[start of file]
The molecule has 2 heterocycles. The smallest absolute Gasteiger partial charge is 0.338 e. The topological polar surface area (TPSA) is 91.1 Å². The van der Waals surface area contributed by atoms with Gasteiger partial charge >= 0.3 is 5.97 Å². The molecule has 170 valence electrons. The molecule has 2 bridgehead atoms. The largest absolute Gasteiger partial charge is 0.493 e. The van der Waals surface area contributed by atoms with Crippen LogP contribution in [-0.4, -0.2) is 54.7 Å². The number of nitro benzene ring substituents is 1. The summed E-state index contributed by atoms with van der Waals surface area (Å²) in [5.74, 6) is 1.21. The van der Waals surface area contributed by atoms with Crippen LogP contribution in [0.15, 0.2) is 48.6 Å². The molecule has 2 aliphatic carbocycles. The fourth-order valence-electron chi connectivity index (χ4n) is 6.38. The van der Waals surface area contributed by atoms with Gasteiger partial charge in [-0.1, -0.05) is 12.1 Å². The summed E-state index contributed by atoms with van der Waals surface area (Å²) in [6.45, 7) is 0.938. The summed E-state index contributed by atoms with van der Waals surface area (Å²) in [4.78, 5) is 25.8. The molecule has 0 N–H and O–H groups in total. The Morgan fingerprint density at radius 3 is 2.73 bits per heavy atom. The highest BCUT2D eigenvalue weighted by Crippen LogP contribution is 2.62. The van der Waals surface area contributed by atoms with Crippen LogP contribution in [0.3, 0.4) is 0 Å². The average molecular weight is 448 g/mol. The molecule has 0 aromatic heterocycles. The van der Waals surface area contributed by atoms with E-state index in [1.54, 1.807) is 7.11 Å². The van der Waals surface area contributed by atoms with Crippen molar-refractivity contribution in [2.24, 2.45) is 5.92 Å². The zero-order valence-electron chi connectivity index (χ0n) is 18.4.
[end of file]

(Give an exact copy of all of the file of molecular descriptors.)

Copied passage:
The molecule has 2 heterocycles. The smallest absolute Gasteiger partial charge is 0.338 e. The topological polar surface area (TPSA) is 91.1 Å². The van der Waals surface area contributed by atoms with Gasteiger partial charge >= 0.3 is 5.97 Å². The molecule has 170 valence electrons. The molecule has 2 bridgehead atoms. The largest absolute Gasteiger partial charge is 0.493 e. The van der Waals surface area contributed by atoms with Crippen LogP contribution in [-0.4, -0.2) is 54.7 Å². The number of nitro benzene ring substituents is 1. The summed E-state index contributed by atoms with van der Waals surface area (Å²) in [5.74, 6) is 1.21. The van der Waals surface area contributed by atoms with Crippen LogP contribution in [0.15, 0.2) is 48.6 Å². The molecule has 2 aliphatic carbocycles. The fourth-order valence-electron chi connectivity index (χ4n) is 6.38. The van der Waals surface area contributed by atoms with Gasteiger partial charge in [-0.1, -0.05) is 12.1 Å². The summed E-state index contributed by atoms with van der Waals surface area (Å²) in [6.45, 7) is 0.938. The summed E-state index contributed by atoms with van der Waals surface area (Å²) in [4.78, 5) is 25.8. The molecule has 0 N–H and O–H groups in total. The Morgan fingerprint density at radius 3 is 2.73 bits per heavy atom. The highest BCUT2D eigenvalue weighted by Crippen LogP contribution is 2.62. The van der Waals surface area contributed by atoms with Crippen LogP contribution in [0.3, 0.4) is 0 Å². The average molecular weight is 448 g/mol. The molecule has 0 aromatic heterocycles. The van der Waals surface area contributed by atoms with E-state index in [1.54, 1.807) is 7.11 Å². The van der Waals surface area contributed by atoms with Crippen molar-refractivity contribution in [2.24, 2.45) is 5.92 Å². The zero-order valence-electron chi connectivity index (χ0n) is 18.4.